Pondering Cupid

by Kristie LeVangie

I’m plagued today with the idea of Cupid.  I recently went for a walk through the local art museum.  I became entranced with the artful depictions of this little weapon-yielding, winged, naked baby put in charge of such a monumental thing as Love.

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Each Renaissance-period oil-soaked canvas shows an angelic toddler with tiny white wings and a barren chubby body.  He parades his nakedness in insinuating innocence.  His right hand cradles a small bow while arrows of attraction and repulsion are gathered precariously in the small quiver affixed to his back.

I guess I am most intrigued by the contrary nature of little Cupid’s depiction.  How can this Romantic depiction be so contrary to the actual effects of this catastrophic calamity called Love?

There is something unsettling about the notion that a baby is in charge of the “slings and arrows” of love, but it is true that he often has bad aim.  We would expect that from a weak-muscled cherub.  But I would argue against his innocence as his archery often shows a malicious disregard for its target.  Such carelessness has at times altered history and caused the downfalls of empires.

The innocence of the dear child runs counter to the human manipulation and torrid storms of relationships.  Where is the evil Loki who runs around mischievously fired enamored arrows into complete strangers, mismatched personalities and forbidden targets?

Cupid is never depicted with a sly grin, a slanted eyebrow or a devilish thought.

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Cupid is no better than a serial killer who decides upon his target, stalks his prey, and often attacks them in their most vulnerable state.  Such was one painting where the little boy was climbing upon a concrete bench in which a maiden slept peacefully.  And according to the artist’s perception in this painting, we have little resistance to his mayhem.  How would we defend ourselves with our eyes closed as they so often are when it comes to Love?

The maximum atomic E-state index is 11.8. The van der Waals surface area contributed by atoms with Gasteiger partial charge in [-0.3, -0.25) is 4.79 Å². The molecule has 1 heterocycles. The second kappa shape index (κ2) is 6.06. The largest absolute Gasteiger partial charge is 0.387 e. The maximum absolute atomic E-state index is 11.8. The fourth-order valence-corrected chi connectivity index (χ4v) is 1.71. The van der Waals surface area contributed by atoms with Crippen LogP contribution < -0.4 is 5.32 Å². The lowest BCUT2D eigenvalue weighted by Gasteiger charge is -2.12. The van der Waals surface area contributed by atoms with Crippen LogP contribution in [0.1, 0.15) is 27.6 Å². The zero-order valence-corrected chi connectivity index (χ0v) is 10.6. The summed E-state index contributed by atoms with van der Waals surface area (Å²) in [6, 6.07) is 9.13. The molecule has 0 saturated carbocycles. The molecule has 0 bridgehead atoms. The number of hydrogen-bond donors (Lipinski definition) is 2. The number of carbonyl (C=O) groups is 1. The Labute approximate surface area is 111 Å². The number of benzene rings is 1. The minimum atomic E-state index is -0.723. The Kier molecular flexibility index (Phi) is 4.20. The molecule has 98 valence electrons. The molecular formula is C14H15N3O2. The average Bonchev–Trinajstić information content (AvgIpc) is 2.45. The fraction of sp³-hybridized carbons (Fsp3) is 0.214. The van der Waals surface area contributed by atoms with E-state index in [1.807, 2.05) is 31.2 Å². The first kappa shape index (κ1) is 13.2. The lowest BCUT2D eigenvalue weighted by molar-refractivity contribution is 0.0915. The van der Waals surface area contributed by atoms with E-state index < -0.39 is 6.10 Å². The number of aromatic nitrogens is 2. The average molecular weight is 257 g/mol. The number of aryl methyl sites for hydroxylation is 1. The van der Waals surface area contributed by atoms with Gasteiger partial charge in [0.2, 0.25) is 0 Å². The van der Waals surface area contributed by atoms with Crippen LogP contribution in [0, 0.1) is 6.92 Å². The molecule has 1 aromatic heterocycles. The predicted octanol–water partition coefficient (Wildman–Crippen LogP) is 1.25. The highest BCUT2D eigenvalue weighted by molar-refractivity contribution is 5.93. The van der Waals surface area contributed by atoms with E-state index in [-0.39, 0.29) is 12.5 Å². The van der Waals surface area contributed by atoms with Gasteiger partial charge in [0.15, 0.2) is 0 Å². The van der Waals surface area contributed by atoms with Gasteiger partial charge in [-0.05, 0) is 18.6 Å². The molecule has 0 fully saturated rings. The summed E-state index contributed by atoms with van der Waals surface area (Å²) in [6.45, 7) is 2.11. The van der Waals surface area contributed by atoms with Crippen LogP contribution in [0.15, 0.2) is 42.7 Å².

This painting isn’t the same one I’m referring to (as it depicts Cupid as a man), but it’s close.

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Cupid himself was unable to stay with his love, Psyche.  According to legend, Psyche was a mortal.  Cupid fell in love with her but she was forbidden to look at him.  One night dying from curiosity, she lit a candle and gazed at her lover in the dark candlelit room.  As she stood admiring his form, she accidentally spilled a bit of candle wax on him.  He awoke in anger that she had disobeyed and fled leaving her alone.   There’s more to the story, but it’s funny that even the epitome of Love (he was Aphrodite’s son, for truth’s sake) found walking away a better answer to staying and working things out.

And what becomes of the maiden in our painting?  Little does she know that upon awakening, she will be straddled with a short courtship, ensuing financial disagreements, maintaining a household complete with multitudes of children, and keeping a watchful eye on a potentially straying husband.  Little does she know that her life, and her innocence for that matter, will now be shattered, and her heart will grow a little more saddened with each passing day at the futility of it all.  And little does she know that upon awakening, she will be fevered with someone who may or may not return her affection, will underestimate her value, and will always be keeping a roaming eye for something better to come along.

Little does she know…and little do we until we’ve tangled with the fat little man they call Cupid.

…Of course, this is just my jaded opinion.  😉

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